How much so­lar PV do you need?

You’ve de­cided to join the so­lar revo­lu­tion and have a crack at turn­ing the sun’s en­ergy into elec­tric­ity to power your home or of­fice – great stuff! Now it’s time to fig­ure out – how big?

Element - - Contents - By James Rus­sell

The so­lar equa­tion is a slip­pery thing – be it on a global or lo­cal scale. Pro­jected global so­lar booms have been fore­cast be­fore, but this one looks like it’s for real – thanks mainly to the drop­ping price of so­lar panels over the past five years.

So, now you’ve com­mit­ted to get­ting so­lar panels on your home or busi­ness, some maths is re­quired to en­sure the time it takes to pay off your sys­tem is as short as pos­si­ble – en­sur­ing your in­vest­ment is a good one.

Some power com­pa­nies pay you for the ex­cess power you gen­er­ate, some don’t. Of those that do (see side­bar), rates can vary, and power com­pa­nies don’t par­tic­u­larly en­joy hand­ing you a cheque at the end of the month, rather than the other way around – although this is pos­si­ble.

The av­er­age home in New Zealand uses around 25kWh (kilo­watt hours) per day.

A 2Kw (kilo­watt) so­lar PV sys­tem will gen­er­ate 2 kilo­watt hours (kWh) of power for ev­ery hour of sun­light.

NIWA sta­tis­tics show that in summer, in Auck­land, the av­er­age hours of sun­shine a day is 6.5 (Oc­to­ber to March) and the av­er­age daily win­ter sun­shine hours is 4.6.

In the summer a 2Kw sys­tem could be gen­er­at­ing around 12 kWh per day. In the win­ter the sys­tem could be gen­er­at­ing around 9kWh. It’s rea­son­able to use five hours of sun­light per day as an av­er­age.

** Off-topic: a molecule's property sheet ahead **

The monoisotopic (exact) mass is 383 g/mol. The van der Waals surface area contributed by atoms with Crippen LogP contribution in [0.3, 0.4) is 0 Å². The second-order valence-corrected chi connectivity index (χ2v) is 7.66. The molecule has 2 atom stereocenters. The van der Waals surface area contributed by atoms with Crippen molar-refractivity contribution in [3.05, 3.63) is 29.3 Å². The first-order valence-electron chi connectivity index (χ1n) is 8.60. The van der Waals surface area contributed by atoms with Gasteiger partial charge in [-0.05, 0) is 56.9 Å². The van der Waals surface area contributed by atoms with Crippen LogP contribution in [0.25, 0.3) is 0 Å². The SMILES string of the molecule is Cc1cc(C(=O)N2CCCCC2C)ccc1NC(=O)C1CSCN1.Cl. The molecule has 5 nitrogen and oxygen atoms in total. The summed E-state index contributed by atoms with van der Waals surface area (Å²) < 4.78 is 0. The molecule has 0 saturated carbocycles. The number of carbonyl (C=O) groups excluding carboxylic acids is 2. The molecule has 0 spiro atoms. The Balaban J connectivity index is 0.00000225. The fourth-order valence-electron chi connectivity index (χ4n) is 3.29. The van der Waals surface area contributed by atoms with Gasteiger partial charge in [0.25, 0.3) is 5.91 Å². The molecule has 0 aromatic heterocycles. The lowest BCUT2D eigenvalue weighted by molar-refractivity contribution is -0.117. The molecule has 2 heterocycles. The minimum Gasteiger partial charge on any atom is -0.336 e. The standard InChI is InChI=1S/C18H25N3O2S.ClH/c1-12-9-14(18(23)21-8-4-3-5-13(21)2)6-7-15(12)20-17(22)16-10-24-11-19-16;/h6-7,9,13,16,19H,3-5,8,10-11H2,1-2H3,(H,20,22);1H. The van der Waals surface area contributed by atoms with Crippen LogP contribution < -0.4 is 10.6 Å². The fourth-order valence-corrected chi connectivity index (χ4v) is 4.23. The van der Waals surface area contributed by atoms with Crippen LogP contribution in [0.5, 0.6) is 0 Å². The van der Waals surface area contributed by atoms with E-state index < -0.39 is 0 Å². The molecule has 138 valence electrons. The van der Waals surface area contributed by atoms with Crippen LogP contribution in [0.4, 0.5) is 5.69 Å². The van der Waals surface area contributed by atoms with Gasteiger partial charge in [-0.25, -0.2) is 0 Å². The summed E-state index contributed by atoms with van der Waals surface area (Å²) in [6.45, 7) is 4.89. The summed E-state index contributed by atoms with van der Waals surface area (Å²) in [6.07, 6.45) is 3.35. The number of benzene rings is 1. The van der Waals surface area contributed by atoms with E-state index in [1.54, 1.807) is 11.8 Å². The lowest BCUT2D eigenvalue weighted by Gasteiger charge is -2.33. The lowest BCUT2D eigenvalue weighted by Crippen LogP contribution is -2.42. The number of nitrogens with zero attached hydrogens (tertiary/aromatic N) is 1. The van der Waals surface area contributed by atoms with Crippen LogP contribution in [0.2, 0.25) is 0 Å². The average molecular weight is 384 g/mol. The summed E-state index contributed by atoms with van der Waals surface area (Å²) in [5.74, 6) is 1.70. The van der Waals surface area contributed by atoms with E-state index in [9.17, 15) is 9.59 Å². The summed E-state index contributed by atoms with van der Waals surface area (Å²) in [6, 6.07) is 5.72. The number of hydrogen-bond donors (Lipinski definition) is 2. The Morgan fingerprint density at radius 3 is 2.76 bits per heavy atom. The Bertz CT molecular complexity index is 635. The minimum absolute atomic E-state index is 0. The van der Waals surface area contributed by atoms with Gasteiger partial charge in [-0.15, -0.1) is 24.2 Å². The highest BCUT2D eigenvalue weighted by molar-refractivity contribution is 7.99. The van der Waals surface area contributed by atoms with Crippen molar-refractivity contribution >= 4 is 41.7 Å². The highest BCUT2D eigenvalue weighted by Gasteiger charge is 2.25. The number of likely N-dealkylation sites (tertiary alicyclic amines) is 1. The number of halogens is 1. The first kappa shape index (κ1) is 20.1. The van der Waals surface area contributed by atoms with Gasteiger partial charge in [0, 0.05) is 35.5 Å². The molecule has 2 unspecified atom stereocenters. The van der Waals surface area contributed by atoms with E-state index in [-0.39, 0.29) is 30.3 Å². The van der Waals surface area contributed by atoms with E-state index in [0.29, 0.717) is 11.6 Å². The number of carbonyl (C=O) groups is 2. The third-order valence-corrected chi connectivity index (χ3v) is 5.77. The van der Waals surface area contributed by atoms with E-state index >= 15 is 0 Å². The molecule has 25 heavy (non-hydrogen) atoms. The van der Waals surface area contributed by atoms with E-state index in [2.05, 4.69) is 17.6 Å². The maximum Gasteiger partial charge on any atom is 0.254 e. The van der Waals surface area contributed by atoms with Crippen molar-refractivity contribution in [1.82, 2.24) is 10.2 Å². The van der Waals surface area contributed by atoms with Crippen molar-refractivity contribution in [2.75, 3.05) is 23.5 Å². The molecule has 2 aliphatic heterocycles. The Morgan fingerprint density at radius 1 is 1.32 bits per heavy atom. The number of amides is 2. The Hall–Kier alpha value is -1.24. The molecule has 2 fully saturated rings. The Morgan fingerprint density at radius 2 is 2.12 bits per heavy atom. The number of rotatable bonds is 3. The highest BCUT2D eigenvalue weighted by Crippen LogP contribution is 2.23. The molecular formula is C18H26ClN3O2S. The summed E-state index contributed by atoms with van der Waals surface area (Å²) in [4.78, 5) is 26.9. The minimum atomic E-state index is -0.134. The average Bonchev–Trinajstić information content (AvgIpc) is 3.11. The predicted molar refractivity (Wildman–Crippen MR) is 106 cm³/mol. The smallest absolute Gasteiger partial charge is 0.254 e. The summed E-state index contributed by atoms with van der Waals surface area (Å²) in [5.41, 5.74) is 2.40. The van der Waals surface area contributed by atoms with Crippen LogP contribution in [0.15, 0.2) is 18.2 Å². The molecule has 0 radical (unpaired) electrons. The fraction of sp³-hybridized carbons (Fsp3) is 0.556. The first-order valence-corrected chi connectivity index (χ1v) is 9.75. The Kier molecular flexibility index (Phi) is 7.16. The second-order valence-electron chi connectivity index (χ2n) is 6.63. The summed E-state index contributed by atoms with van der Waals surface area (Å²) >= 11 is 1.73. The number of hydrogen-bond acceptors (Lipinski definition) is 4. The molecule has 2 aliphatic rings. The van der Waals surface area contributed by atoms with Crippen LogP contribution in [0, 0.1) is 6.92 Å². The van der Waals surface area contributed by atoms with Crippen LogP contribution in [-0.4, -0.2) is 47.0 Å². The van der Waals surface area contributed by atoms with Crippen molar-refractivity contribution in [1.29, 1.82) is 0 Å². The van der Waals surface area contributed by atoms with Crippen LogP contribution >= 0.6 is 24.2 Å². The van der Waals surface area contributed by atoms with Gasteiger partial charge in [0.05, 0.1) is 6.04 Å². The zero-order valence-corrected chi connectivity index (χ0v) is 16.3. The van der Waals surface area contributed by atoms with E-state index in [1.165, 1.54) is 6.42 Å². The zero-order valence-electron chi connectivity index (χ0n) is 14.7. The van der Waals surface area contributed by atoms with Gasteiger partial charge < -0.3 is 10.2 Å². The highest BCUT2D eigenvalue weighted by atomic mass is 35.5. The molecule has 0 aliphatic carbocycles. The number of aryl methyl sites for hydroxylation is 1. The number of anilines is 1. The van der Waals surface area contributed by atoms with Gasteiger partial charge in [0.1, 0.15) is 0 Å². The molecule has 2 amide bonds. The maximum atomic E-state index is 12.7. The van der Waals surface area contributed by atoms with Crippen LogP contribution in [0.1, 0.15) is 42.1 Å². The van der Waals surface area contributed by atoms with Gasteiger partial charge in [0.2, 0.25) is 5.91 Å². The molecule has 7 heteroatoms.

In a per­fect world, with panels aligned due north, on a 30 de­gree slope, you’d get 10kWh a day. It’s more likely, there­fore, to be 8kWh per day, or 2920kWh a year. At 0.27c per kWh (about what the power com­pa­nies charge you) this is $788 worth of power.

Now to cal­cu­late the re­turn on in­vest­ment (ROI) on a sys­tem. If you use all the power your ar­ray pro­duces in your home or busi­ness, you can di­vide the to­tal cost of your sys­tem by your sav­ings per year to get your ROI. In this ex­am­ple, a 2kW sys­tem cost­ing $7500 will take 9.5 years to pay off ($7500 di­vided by $788), with­out tak­ing into ac­count our ever-ris­ing power prices. For a sys­tem that pro­duces elec­tric­ity for at least 25 years, that’s not bad go­ing.

For a home which uses the New Zealand av­er­age of 25 kWh each day, it’s not hard to imag­ine us­ing up to half of that power dur­ing sun­light hours, par­tic­u­larly if peo­ple are in the build­ing dur­ing the day. If they aren’t, it’s pos­si­ble to put a bunch of ap­pli­ances on timers – towel rails, dish­washer, wash­ing ma­chine, dryer – even wa­ter heat­ing – while the sun is shin­ing.

Here’s where it gets in­ter­est­ing. Now triple that so­lar ar­ray to 6kW. You’re now pro­duc­ing 24kWh each day on av­er­age. You’re still us­ing some of that power, but the rest is be­ing ex­ported to the grid. Your power com­pany pays you well for some of it, but as soon as you get over a cer­tain thresh­old, the price you get for your panels’ elec­tric­ity is very small in­deed – as lit­tle as 3.5 cents per kWh. In this case your re­turn on in­vest­ment isn’t so rosy, and pay­back times may bal­loon out to 15 years or more. There­fore it’s im­por­tant not to go too big.

A large num­ber of homes are now wired up to the grid us­ing smart me­ters, which let you know your home’s elec­tric­ity us­age to the half hour, ex­tremely use­ful for choos­ing so­lar ar­ray size. You can see ex­actly how much power you use dur­ing day­light hours, and buy a so­lar ar­ray to suit. El­e­ment’s rec­om­men­da­tion is to buy an ar­ray that pro­duces 5kWh more than your use dur­ing sun­shine hours – those 5kWh hours can still be sold back to the re­tail­ers for a de­cent rate, while at the same time you’re cov­ered for any changes in your life­style.

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